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The starkly white Perito Moreno glacier of El Calafate in Argentina led us on to our next stop, Buenos Aires, where the parks and gardens were festooned with blossoming trees. But then the vineyards and leafy avenues of Mendoza drew us back to the Andes. From Mendoza we headed north to Cordoba and then on to witness the incredible vistas of the Iguazu falls...
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Next stop, Rio de Janeiro, Brazil, and the colourful favelas that festoon the hillsides. Sheila couldn't resist buying this shawl on the beach at Copacabana for our dear Cuban friend, Lourdes...
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For the statisticians: this journey of 75 days took us more than 24,000 miles (the earth's circumference at the equator) by a total of 29 flights. We stayed in 27 hotels and guesthouses and ate in more than 150 restaurants. Now we are back home for the summer – just one bed and one restaurant and time to plan our next adventure in this wide and wonderful world. But first, a big thank you to all the terrific people who helped us along the way and listened patiently to our garbled Spanish. After several years of trying we have finally grasped sufficient so that we no longer begin each conversation with, “Hables ingles?” (Do you speak English?).
A special thank you to our very good friends in Cuba – Leyani, Osvedi and their sons in Vinales, and Las tres amigas, (the three friends); Lourdes, Marisol and Rita in Havana. Muchos gracias to them for their kind hearts and incredible generosity, and thank you for coming along for the ride. We hope to see you soon on our next Blissful Adventure somewhere in this wonderful colourful world. Adios for now.

Posted by Hawkson 16:56 Archived in Canada Comments (8)

Cuban Friends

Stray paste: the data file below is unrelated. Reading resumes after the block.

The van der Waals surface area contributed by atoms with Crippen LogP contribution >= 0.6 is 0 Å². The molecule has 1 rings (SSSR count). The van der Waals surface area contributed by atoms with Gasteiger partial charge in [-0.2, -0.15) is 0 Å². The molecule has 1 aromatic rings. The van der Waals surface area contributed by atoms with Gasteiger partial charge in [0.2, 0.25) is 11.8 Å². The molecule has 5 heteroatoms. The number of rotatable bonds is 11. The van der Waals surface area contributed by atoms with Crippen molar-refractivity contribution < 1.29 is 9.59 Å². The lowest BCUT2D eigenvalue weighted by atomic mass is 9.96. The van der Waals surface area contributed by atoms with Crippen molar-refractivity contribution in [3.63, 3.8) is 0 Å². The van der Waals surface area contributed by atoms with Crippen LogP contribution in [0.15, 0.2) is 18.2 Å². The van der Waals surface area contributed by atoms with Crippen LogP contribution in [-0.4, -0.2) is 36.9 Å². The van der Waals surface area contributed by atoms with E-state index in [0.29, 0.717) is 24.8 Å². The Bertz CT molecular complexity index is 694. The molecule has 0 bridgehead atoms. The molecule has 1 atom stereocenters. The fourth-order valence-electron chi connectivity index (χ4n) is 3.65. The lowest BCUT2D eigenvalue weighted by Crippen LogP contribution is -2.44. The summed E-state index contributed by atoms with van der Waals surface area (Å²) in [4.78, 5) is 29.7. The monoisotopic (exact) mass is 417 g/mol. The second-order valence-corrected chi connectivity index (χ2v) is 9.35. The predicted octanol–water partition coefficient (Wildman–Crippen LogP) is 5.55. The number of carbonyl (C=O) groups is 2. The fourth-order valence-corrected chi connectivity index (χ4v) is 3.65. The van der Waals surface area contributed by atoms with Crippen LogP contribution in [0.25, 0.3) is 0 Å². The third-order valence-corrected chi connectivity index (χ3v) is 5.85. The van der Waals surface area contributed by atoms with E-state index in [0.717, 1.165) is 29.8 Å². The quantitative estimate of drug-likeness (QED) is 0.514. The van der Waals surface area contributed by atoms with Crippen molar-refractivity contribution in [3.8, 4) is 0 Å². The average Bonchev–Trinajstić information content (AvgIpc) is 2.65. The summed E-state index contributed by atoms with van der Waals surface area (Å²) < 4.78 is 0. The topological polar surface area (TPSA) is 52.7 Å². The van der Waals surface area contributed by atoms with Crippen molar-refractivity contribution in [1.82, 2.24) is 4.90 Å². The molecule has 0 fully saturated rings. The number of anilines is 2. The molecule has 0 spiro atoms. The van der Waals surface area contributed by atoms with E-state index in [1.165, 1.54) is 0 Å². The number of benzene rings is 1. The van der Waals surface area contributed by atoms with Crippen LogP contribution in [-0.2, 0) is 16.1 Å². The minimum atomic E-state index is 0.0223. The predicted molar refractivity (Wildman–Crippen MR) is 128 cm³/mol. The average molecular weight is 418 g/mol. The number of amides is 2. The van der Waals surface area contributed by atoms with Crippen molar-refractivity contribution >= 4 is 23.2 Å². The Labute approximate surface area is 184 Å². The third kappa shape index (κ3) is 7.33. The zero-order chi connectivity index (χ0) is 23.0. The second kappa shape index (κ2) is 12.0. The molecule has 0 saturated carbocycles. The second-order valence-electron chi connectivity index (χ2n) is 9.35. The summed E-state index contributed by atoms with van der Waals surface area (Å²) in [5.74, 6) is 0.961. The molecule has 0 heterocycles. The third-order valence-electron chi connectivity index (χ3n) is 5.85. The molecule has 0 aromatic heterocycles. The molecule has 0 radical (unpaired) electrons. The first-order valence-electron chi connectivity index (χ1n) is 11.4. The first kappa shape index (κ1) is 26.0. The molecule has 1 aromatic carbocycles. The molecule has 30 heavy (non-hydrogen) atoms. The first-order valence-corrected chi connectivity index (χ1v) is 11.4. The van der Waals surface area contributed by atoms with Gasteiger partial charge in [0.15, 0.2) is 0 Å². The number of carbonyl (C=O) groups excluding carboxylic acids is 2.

sunny 28 °C

Daily life for Cubans is a challenge, yet they are among the most generous and warmhearted people in the world. Here we are enjoying dinner with our friends Lourdes, Marisol and Rita at a restaurant in Havana...
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And this is Sheila with Heather, a childhood friend from England, in front of Revolution Place and the images of Che Guevara and Jose Marti – two of Cuba’s most admired figures...
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We met up with Heather at the end of her tour of Mexico and Cuba. Touring is easy and relatively inexpensive for foreigners in Cuba and it is easy to overlook the difficulties and privations suffered by the locals. Shopping for even basic foods like flour, butter, cheese, coffee and tea, can be a frustrating, time consuming, and sometimes a fruitless exercise. However, there is a thriving black market, (known here as ‘the black bag’ (bolsa negra)). For instance: there were no eggs in the stores but we saw dozens of people carrying trays of eggs like this...
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We then discovered that each tray cost just $1.30 (about a pound) off the back of a truck. Anyone with a few dollars could buy hundreds of eggs and make a tidy profit by selling them individually for a few cents to friends and neighbours.
In the face of 60 years of American blockade, and numerous attempts by Washington to destroy their economy and morale, the Cubans have become incredibly ingenious at keeping old machinery running. We were in Vinales at the time of the annual carnival and were surprised to see American fairground rides from the 1930s still going strong...
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Even the portable toilets looked like leftovers from World War II...
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Thousands of battered yank tanks from the 1950s, with more than a million miles on the clock, ferry locals around Havana for 50 cents a time, while a ride in one of the superbly restored cars from the same period is reserved for tourists with deeper pockets...
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The streets of Cuba are filled with old cars that would be on the scrap heap almost anywhere else in the world, but here they are incredibly valuable. Imagine having to pay nearly $20,000 US (14,000 UK Pounds) for a 1980 Lada. Yet, despite the inconveniences and shortages the Cubans know how to enjoy themselves. These are our Vinales friends, Osvedi, Leyani and their two sons, treating us to a pizza lunch...
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After a couple of months of daily sightseeing and travelling throughout South America our ten days in Cuba were spent simply relaxing with friends and practising our Spanish. We are now home. The temperature has plummeted by more than 20 degrees and spring doesn’t seem in a hurry to arrive – a good time to reflect on our summer in the Southern Hemisphere. .

Posted by Hawkson 15:33 Archived in Cuba Comments (2)